Tuesday, March 09, 2010

thinking about dogs

I've been thinking a lot about dogs lately. As you probably know if you've been reading this for a while, the household has been dogless since mid-December, when Jessie died. Jessie was a Black Labrador who lived to be nearly 15. Her sister Nellie, a Yellow Labrador, had died a year beforehand. I'd had the same dogs for nearly half my life.

Mom and I have been kicking around the idea of getting another dog, but there are a lot of things to consider. I like dogs, when they are well behaved. I'm not wild on being jumped on or otherwise mauled by dogs (Yes, I willingly confess I am more of a cat person, but I do like dogs!). Puppies, though adorable, can be incredibly annoying and destructive. A dog that lives here HAS TO BE good with cats and chickens. That's a very black and white area, it simply cannot have an inclination to chase or kill either of those critters, or it won't stay here. Calm is good.

I don't want to a "buy" a dog. There are so many out there in shelters, I don't see that being a good option for someone who isn't looking for a purebred/show dog/something with papers/something from particular bloodlines or for a particular purpose (all of which are valid reasons to breed dogs, though I'm pretty down on backyard puppy-producers otherwise).

Yet, the idea of bringing an adult or young adult dog into this house, with no knowledge of its background, is pretty daunting. We have had dogs in the past who could not stay because they were much too predatory, and they were sent onward to homes without other pets, where they were a much better fit.

Jessie and Nellie were fabulous with the birds, at least in their older years. Jessie slipped a few times with the ducks when she was young, but I do think it was because she was an actively-used retriever for my duck-hunting brother at the time. We got those dogs when they were little puppies, and I took them right into the coops from the very start so they learned that chickens were not on the menu, and the cats were to be left alone. Probably the best way to ensure that kind of personality again is to start with a puppy. But that makes me go "aaaaack! Noooooo!"

Do I even want another dog? Yes, but there are a lot of things I'm potentially really not looking forward to. Next dog will be allowed in the house, which brings up all sorts of other training issues. The cats are neurotic enough already! Would there have to be baby gates all over the place? I can't take a chance on having a new (unknown, not trusted yet) dog in the studio unless I am there. (Ha ha, this same issue comes up as Mom is starting to babyproof the house for when my niece visits, I say "she can't come in here by herself! I can't babyproof this equipment!")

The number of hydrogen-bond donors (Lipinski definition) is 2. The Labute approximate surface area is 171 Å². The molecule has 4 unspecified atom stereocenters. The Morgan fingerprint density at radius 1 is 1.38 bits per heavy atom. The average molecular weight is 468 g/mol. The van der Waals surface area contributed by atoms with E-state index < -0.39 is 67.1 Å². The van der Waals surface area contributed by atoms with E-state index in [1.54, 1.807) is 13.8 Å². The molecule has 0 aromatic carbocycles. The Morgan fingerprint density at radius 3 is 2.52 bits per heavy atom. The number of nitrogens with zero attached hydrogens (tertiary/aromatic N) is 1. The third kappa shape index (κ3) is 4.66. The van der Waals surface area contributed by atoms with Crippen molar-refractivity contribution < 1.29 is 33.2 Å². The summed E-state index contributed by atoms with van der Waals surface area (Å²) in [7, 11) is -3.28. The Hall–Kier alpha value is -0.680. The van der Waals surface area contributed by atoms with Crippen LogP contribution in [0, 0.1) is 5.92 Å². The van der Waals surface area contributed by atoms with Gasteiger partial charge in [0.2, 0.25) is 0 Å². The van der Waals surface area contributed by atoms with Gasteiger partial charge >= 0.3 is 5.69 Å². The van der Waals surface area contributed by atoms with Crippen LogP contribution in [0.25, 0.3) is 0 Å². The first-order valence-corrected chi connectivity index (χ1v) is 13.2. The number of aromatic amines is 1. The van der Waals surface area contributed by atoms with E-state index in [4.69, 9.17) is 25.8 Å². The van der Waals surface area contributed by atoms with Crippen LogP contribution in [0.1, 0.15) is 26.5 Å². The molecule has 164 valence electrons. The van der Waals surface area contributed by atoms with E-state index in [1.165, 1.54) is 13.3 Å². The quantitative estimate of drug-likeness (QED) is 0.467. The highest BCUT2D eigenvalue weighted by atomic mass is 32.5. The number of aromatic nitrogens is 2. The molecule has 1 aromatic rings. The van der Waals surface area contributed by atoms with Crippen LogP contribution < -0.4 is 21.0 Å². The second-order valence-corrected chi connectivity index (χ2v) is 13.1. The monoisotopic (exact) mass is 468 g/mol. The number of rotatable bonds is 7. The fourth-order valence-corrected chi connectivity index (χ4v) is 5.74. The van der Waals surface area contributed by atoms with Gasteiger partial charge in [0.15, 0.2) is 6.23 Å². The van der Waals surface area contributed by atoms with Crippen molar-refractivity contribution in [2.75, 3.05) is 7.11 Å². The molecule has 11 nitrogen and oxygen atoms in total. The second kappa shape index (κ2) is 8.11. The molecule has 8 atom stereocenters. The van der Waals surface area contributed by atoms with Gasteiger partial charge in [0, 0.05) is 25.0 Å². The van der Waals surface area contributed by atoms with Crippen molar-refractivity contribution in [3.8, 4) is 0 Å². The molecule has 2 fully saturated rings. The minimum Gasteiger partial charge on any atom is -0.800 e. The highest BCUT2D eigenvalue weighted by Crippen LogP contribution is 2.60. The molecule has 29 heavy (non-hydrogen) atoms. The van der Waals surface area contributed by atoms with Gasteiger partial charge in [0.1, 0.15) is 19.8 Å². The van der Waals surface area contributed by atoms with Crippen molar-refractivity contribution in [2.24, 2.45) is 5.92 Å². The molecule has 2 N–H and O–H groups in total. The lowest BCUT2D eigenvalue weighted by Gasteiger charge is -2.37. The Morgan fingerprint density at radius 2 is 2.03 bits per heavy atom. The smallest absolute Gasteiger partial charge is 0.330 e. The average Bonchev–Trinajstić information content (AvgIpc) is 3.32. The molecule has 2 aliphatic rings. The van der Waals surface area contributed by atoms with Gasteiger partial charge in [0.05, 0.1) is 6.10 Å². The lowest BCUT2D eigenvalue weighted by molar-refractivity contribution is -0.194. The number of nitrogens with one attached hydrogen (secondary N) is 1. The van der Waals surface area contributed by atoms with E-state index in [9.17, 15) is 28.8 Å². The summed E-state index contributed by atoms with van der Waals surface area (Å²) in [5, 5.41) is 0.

I dunno. Any advice, all you doggie people out there? I feel like bringing in an unknown adult dog may be a really bad thing (or it could be fine). I don't relish the idea of doing the puppy thing again, but I would if it's the best way to make sure the dog is ideally trained and suited to living with small furry and feathery things. Probably looking for another Lab or Lab mix. Mom will veto anything with Pit Bull in it.

I just want Jessie back. :-( Or Nellie. Or Gio (best dog ever, no offense to the others here). Or Annie. Or Aku. Or Duke.


Anonymous said...

Hey Katherine. There are a lot of nice dogs out there in different rescue groups or shelters - purebred or all American "loveables".

Many dogs are in those rescue groups or in shelter are the result of foreclosures. They are well trained, nice pets who are homeless. I have a friend who has a foreclosure dog. A really nice dog that fit very nicely into her household of smaller animals and horses.

You may have to look and ask questions about their background but there is bound to be a special dog out there waiting for you.

Another thing to consider along with chicken, duck, bird, cat and horse friendly is KID friendly. WIth your new Niece there sometimes, you want to make sure that your dog gets along with kids too.


Jan Blawat said...

Mitzi knows dogs. Maybe she could help you find one.

All I have to say, and I can't believe I finally have the opportunity, is can't you clicker train a dog not to eat chickens?

Anonymous said...

I want to know more about the clicker-training Jan! We may need that, although Cabela has not yet gotten her mouth aorund a chicken, you can tell she reallllly wants to.
I guess my best suggestion is to take your time to find the right dog, and look every where you can. Mitzi was right about needing one who is "kid friendly" as well! Some of the rescue groups can help you, but they often are over-zealous about those who adopt; they will have you fill out many applications and even inspect your home. If you decide that a dog you bring home is not the "right one", they really don't want them back, LOL. We had that experience once...I don't remember if you ever met Tonks. Nice dog at first, but she had an aggressive side. Part of the chance you take when you can't get details on a dog's background.

Anonymous said...

Okay, one solution is to get a dog that is smaller than the chickens. So taht might me just about any of the toy breeds, hmmm...yorkie in the coop! -BMC

Rose Re said...

Katherine, we do a bit of dog sitting for friends around here, and have managed even to teach a rescued track greyhound not to chase birds and rabbits, but it took a long while. Probably would be a shorter route to get a puppy and teach them to respect the critters, then you can turn your back later without wondering. We have a great mini Aussie now who herds the turkeys for us. If your going Lab again, a mix with Aussie was our best dog EVER!

My Two Bits!